Many Republican governors are focusing on fiscal issues as well: in states including Kansas, Oklahoma and Tennessee, Republican governors have been pressing for tax cuts. But debates over social issues have drawn much of the attention in some states.
After Tennessee’s Republican-led Legislature passed a bill to protect school teachers who review “the scientific strengths and weaknesses of existing scientific theories” in areas including “biological evolution, the chemical origins of life, global warming and human cloning,” it drew denunciations from a number of scientists and civil libertarians. Gov. Bill Haslam, a Republican, decided this month to let the bill become law without his signature.
Mr. Haslam said in an interview that the law had passed by a wide margin, so the Legislature could have easily overridden a veto. And he said that while he feared that the law would muddy state policy for teachers rather than clarify it, he had been assured by state education officials that it would not actually change the way science is taught in Tennessee.
But he said he also worried that the law could damage the reputation of a state that was home to another famous legal battle over the teaching of evolution, the Scopes “monkey trial” of 1925.
“One of the things as governor, you’re always out — I’m out selling Tennessee all the time to businesses and other folks,” Mr. Haslam said during a recent visit to New York, adding that the state had heavily focused on the teaching of science, technology, engineering and mathematics in recent years. “So you worry about misperceptions, sure. I wouldn’t be honest if I said I didn’t do that. But if I thought it was actually going to harm the scientific standards, I would have vetoed it.”
When Gov. Bob McDonnell of Virginia, the chairman of the Republican Governors Association, appeared on the MSNBC program “Morning Joe” last week to talk about his state’s successful efforts to lower its unemployment rate, he found himself facing a number of questions about something else: the law he signed requiring women to undergo an ultrasound before getting an abortion, which received a great deal of attention this year.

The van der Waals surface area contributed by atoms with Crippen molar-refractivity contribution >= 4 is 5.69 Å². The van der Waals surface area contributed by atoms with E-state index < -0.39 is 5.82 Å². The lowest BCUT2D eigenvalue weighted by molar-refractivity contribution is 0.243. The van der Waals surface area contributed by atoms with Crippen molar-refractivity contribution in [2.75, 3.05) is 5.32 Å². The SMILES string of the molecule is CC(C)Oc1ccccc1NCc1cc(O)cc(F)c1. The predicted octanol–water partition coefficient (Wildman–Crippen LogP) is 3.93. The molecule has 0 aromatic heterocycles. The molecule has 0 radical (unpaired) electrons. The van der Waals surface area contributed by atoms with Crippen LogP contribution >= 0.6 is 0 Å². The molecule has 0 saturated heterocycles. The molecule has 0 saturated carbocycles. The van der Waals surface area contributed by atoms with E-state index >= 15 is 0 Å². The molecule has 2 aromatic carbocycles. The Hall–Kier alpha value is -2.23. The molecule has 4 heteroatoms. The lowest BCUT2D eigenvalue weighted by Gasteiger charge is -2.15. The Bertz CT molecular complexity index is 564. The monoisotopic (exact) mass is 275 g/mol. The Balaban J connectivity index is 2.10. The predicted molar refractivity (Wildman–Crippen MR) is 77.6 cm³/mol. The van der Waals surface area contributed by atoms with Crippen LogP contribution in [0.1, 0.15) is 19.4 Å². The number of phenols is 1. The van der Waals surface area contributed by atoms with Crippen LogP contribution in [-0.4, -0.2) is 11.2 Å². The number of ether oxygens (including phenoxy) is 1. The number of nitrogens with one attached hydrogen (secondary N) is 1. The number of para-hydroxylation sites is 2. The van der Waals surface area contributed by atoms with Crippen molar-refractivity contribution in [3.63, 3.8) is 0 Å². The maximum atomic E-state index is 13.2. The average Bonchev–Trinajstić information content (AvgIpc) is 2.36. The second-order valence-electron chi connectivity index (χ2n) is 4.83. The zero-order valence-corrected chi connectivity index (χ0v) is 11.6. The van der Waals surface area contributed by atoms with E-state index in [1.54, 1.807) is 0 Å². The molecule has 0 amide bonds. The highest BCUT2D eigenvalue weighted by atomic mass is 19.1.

“We had 860 bills this session; one of them reached my desk on abortion,” Mr. McDonnell said. “So to say that it was some broader trend is not the case.”
So far this year, 75 bills placing restrictions on abortion have passed at least one legislative chamber, which is more than normally pass in an election year, according to a tally by the Guttmacher Institute, a research organization. But it is below the pace established last year, when Republicans first won control of many statehouses and a record 127 restrictions were passed by at least one house of the legislatures during the first quarter.
Bills expanding gun rights have passed in a number of states. Maine recently joined several others that passed a bill prohibiting restrictions on the right to carry or sell firearms during a declared state of emergency. Arizona enacted a law requiring law enforcement agencies to sell forfeited guns within a year, rather than destroying them, as many local agencies do. Oklahoma enacted a law that will limit the liability that gun ranges face for accidents.
Now, as legislative sessions continue in many states, social issues continue to be debated and, sometimes, passed. On Tuesday, a Tennessee legislative committee advanced a measure that some have dubbed the “don’t say gay” bill because it “prohibits the teaching of or furnishing of materials on human sexuality other than heterosexuality” in elementary school.
Speaking before that move, Governor Haslam of Tennessee noted that people elected to office have varying priorities.
“I think as governor, I was elected to run this, you know, $30 billion, 40,000-employee entity called the State of Tennessee that provides services from managing prisons to educating Ph.D.’s to helping families with mental health issues, and my job is getting the very best service for the very lowest price,” he said. “People run for office for different reasons. And we have some members of our Legislature that that’s the motivating factor, certain social issues. My response is, that’s how democracy works.”